Conservation Genetics

, Volume 11, Issue 4, pp 1327–1338 | Cite as

Short-distance gene flow in Populus nigra L. accounts for small-scale spatial genetic structures: implications for in situ conservation measures

  • Georg RathmacherEmail author
  • Marc Niggemann
  • Melanie Köhnen
  • Birgit Ziegenhagen
  • Ronald Bialozyt
Research Article


The European black poplar (Populus nigra L.) is a major species of riparian softwood forests. Due to human influences, it is one of the most threatened tree species in Europe. For restoration purposes, remaining stands may act as source populations. We analysed a natural population of P. nigra for genetic diversity and spatial genetic structure using seven microsatellite markers. For the first time, paternity analysis of seedlings as well as juveniles from a restricted area of natural regeneration was used to quantify pollen- and seed-mediated gene flow, respectively. In both cases, cultivated P. x canadensis trees in vicinity could act as potential parents. Spatial genetic patterns of the adult tree population suggest small-scale isolation by distance due to short-distance gene flow, the major part of which (i.e. 70%) takes place within distances of less than 1 km. This helps to explain the reduced diversity in the juveniles. It has implications for the spatial management of natural regeneration areas within in situ conservation measures.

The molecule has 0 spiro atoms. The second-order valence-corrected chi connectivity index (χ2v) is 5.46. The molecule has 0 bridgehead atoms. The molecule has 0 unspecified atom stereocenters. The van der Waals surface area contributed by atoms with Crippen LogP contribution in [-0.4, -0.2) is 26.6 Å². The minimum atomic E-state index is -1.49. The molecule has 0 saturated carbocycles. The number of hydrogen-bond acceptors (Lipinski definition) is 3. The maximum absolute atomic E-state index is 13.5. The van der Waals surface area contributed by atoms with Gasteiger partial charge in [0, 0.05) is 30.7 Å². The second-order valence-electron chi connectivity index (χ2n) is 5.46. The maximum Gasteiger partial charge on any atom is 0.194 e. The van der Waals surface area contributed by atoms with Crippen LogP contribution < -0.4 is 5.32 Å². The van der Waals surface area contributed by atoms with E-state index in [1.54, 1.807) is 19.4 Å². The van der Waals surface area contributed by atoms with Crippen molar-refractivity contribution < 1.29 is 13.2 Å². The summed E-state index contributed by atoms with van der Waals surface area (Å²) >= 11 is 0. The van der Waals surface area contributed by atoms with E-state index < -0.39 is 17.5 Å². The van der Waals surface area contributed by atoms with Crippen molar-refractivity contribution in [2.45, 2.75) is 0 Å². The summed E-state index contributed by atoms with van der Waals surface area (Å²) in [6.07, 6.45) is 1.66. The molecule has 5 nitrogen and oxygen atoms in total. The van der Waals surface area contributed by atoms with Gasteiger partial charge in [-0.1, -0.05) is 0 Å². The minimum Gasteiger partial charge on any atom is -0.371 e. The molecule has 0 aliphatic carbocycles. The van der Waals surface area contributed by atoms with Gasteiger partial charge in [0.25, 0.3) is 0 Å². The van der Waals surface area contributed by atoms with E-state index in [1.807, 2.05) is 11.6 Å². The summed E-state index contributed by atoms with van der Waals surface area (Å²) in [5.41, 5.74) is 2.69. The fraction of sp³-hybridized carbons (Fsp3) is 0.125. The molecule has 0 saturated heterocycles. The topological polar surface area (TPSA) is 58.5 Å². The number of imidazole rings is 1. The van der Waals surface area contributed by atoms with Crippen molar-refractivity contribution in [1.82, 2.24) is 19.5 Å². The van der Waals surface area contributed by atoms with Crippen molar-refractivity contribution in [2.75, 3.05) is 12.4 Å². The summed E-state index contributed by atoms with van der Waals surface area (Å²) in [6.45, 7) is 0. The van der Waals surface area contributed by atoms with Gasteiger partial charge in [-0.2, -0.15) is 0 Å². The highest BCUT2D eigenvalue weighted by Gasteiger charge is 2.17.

Parentage analysis SSR Microsatellite Natural regeneration Pollen dispersal Seed dispersal 



This research was funded by the Federal Ministry of Education and Research of the Federal Republic of Germany (BMBF). We wish to thank Stefan Lawatsch, Dagmar Kudernatsch, Katharina Budde, Eike Mayland-Quellhorst and Inga Michalczyk for their valuable help in taking samples and collecting data. For their helpful advice in the lab, we would like to thank Christina Mengel and Sascha Liepelt. We also thank Ilona Leyer for her statistical skills.


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Copyright information

© Springer Science+Business Media B.V. 2009

Authors and Affiliations

  • Georg Rathmacher
    • 1
    Email author
  • Marc Niggemann
    • 1
  • Melanie Köhnen
    • 1
  • Birgit Ziegenhagen
    • 1
  • Ronald Bialozyt
    • 1
  1. 1.Faculty of Biology, Conservation BiologyPhilipps-University of MarburgMarburgGermany

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